The Eyebrow-Raising Way These Companies are Cutting Out Useless Emails
How tracking employees could boost productivity.
Some companies are taking a surprising tack to cut down on overly-long meetings and time-wasting emails: tracking employees’ digital correspondence, chat logs and face-to-face conversations, according to this Wall Street Journal article. The idea is that by better understanding who’s talking to who and when, companies can help information spread through an office more efficiently.
The WSJ article explains how the Boston Consulting Group gave 20 percent of their approximately 500 New York-based employees ID badges with sensors that tracked how they moved through the office along with who they talked to and for how long. (It’s important to note the actual conversations were not being recorded.) The company started the six-week experiment just before they changed offices in hopes that the findings could inform the design of their new digs.
Ross Love, a managing partner at BCG who led the project, told WSJ that the data showed employees were spending an inordinate amount of time with bosses and direct reports, which in turn slowed down information sharing among teams.
The findings suggest that encouraging employees to mingle naturally is the more efficient way to spread information. Workers who frequently stopped to chat with a random colleague spent an average of “five fewer hours in long meetings.” Love told WSJ that this may be because coworkers can spread news or updates better in person than in an email or formal meeting. The research even inspired BCG to create a lounge area in their new office where people can leave their desks and engage with their coworkers (and, of course, grab some snacks).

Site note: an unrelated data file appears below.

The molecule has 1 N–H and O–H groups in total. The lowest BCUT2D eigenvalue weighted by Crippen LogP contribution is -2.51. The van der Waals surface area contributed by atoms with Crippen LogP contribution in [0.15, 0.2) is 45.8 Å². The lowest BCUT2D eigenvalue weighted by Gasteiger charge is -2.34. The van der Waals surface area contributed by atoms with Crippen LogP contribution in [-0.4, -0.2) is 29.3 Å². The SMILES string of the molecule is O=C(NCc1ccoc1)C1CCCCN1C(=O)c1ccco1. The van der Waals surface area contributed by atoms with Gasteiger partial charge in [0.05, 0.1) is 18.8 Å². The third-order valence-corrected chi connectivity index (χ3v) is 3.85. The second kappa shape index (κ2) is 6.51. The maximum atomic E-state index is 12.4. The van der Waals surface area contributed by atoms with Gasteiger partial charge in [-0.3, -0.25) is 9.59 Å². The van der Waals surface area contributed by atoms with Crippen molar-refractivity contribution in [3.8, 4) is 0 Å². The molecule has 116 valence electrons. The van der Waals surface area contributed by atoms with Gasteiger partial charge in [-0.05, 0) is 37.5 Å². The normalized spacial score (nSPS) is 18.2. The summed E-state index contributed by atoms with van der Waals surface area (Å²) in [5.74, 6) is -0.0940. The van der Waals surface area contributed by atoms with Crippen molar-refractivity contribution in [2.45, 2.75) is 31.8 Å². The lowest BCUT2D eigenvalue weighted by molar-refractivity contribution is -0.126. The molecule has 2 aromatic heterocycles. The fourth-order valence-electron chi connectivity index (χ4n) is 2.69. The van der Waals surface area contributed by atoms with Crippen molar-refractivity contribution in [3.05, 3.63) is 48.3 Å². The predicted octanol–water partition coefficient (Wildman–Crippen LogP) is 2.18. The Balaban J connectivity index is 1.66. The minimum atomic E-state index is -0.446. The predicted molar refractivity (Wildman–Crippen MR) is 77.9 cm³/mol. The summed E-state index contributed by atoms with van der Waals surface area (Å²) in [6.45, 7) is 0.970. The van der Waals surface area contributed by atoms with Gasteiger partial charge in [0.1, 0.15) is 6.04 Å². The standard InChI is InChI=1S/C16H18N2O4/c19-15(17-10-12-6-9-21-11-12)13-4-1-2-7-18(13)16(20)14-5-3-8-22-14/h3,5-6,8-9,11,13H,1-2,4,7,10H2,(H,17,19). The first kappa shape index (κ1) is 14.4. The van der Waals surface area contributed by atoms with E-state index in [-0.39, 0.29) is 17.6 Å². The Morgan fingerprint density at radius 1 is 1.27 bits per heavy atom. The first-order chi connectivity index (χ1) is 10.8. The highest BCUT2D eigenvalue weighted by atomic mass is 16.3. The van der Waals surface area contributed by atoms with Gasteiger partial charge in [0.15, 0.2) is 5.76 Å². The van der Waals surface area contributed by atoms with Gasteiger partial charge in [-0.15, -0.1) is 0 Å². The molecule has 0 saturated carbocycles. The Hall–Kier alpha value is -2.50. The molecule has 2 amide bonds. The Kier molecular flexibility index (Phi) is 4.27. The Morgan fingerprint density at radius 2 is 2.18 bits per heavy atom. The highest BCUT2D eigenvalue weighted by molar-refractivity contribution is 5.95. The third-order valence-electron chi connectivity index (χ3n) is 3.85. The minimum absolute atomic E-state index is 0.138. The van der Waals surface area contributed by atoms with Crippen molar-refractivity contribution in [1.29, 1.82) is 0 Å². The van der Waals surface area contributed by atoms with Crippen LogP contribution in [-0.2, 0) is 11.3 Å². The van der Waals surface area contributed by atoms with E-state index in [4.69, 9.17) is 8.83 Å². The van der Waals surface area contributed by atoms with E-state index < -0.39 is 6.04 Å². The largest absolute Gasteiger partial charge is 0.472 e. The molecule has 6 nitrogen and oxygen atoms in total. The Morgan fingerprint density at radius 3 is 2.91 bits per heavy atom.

As the WSJ outlines, the growing drive to study workplace interaction is in part due to a changing and more collaborative work environment. And the ID badge-trackers aren’t the only tool being used. WSJ points to Syndio, an analytics startup that uses employee data to create a “constellation” of connections and conversations to help ensure that no one’s left out of the loop.
Another program, Volometrix (now called MyAnalytics and acquired by Microsoft in 2015) uses email and calendar events to look for patterns that might be keeping colleagues from collaborating. According to WSJ, MyAnalytics even offers a friendly reminder to unplug and recharge: Late-night email senders might receive a prompt to wait until morning to send a non-urgent email if the program thinks they’re working late just to manage their inbox.
If all of this screams of Big Brother to you, rest assured that the employees being tracked and using these tools appear to be totally on-board. Katya Siddall, the co-founder of Syndio, told WSJ that employees were also “more willing to have their communication monitored when they knew it was being used to improve relationships.”
It’s a good example that while we should always be mindful of our relationship with technology to keep it from veering into unhealthy territory, sometimes tech and the data it produces can be very beneficial. After all, who doesn’t love fewer meetings and emails?
Read more on WSJ.